Post’s Degrees of Unsolvability

Post [42] does it by comparing the complexity of two sets A, B c N using several methods of reducing effectively the relation of membership in A to that of membership in B. The strongest of these is one-one reducibility,

close to the mildly weaker many-one reducibility A <m B where it is not required that ve be an injection. The weakest and most important is Turing reducibility,

We will also use the strict and symmetric versions of these reducibilities,

and similarly for <m, =m, <T, =T.

The symmetric relations induce natural notions of degrees, e.g.,

the 1 -1 degree of A = di (A) ={B : B = A},

the Turing degree of A = d(A) = {B : B =T A};

and the central objects of study are these sets of degrees with their natural partial orders, most significantly the poset of Turing degrees (D, <T) where

Post focusses on the study of the degrees of recursively enumerable sets (App 7). He introduces the “self-referential” version of Turing’s Halting Problem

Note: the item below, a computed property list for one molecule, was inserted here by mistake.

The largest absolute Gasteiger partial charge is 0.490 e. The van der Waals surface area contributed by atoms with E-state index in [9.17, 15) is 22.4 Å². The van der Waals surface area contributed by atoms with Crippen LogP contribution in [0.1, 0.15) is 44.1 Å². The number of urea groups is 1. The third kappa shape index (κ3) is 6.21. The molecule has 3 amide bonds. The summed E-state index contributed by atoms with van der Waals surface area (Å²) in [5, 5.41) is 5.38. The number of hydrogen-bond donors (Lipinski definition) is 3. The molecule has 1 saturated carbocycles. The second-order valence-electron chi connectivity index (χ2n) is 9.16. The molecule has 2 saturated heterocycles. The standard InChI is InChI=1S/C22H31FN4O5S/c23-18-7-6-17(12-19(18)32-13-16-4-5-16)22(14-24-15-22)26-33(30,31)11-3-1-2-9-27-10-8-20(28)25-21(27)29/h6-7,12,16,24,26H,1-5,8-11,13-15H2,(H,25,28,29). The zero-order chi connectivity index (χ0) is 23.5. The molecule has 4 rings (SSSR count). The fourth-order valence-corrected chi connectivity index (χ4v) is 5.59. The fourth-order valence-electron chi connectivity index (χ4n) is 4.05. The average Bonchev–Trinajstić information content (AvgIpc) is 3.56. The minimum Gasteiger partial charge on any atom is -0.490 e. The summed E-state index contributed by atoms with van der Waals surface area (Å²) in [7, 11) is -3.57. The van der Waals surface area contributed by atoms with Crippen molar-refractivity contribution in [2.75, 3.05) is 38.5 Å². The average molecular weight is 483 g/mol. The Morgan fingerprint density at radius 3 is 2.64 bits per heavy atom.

and proves that it is r.e. complete, i.e., it is r.e. and every r.e. set is 1-1 reducible to it. In particular K is not recursive, and then the natural question is whether there are r.e. sets intermediate in complexity between the recursive sets and K. Post proves this for all of his reducibilities except for Turing’s and asks what became known as Post’s Problem: is there an r.e. set A such that 0 <T A <T K? Friedberg and Muchnik proved that there is, some ten years later, and this initiated a research program in the theory of degrees and r.e. degrees which is still vibrant today.

 
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